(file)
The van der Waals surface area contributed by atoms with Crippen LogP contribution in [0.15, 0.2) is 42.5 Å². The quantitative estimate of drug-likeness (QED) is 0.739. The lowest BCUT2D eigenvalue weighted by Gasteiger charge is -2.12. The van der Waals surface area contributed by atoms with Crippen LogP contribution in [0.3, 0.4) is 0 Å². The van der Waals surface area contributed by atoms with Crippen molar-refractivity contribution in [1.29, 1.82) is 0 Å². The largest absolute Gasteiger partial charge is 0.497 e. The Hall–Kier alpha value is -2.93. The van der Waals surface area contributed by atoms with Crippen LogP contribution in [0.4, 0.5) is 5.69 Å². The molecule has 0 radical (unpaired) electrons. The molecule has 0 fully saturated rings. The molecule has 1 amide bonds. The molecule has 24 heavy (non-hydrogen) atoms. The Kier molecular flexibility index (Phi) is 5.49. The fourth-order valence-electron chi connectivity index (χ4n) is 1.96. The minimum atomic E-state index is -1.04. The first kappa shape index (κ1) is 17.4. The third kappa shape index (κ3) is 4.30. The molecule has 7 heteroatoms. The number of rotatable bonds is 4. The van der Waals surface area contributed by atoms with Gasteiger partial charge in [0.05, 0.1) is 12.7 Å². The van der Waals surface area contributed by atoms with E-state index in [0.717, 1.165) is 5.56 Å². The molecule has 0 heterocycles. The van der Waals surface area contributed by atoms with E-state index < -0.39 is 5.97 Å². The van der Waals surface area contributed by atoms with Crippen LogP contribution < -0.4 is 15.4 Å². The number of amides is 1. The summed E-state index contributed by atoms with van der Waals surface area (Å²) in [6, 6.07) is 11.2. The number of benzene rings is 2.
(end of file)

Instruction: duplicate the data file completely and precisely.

The van der Waals surface area contributed by atoms with Crippen LogP contribution in [0.15, 0.2) is 42.5 Å². The quantitative estimate of drug-likeness (QED) is 0.739. The lowest BCUT2D eigenvalue weighted by Gasteiger charge is -2.12. The van der Waals surface area contributed by atoms with Crippen LogP contribution in [0.3, 0.4) is 0 Å². The van der Waals surface area contributed by atoms with Crippen molar-refractivity contribution in [1.29, 1.82) is 0 Å². The largest absolute Gasteiger partial charge is 0.497 e. The Hall–Kier alpha value is -2.93. The van der Waals surface area contributed by atoms with Crippen LogP contribution in [0.4, 0.5) is 5.69 Å². The molecule has 0 radical (unpaired) electrons. The molecule has 0 fully saturated rings. The molecule has 1 amide bonds. The molecule has 24 heavy (non-hydrogen) atoms. The Kier molecular flexibility index (Phi) is 5.49. The fourth-order valence-electron chi connectivity index (χ4n) is 1.96. The minimum atomic E-state index is -1.04. The first kappa shape index (κ1) is 17.4. The third kappa shape index (κ3) is 4.30. The molecule has 7 heteroatoms. The number of rotatable bonds is 4. The van der Waals surface area contributed by atoms with Gasteiger partial charge in [0.05, 0.1) is 12.7 Å². The van der Waals surface area contributed by atoms with E-state index in [0.717, 1.165) is 5.56 Å². The molecule has 0 heterocycles. The van der Waals surface area contributed by atoms with E-state index < -0.39 is 5.97 Å². The van der Waals surface area contributed by atoms with Crippen LogP contribution < -0.4 is 15.4 Å². The number of amides is 1. The summed E-state index contributed by atoms with van der Waals surface area (Å²) in [6, 6.07) is 11.2. The number of benzene rings is 2.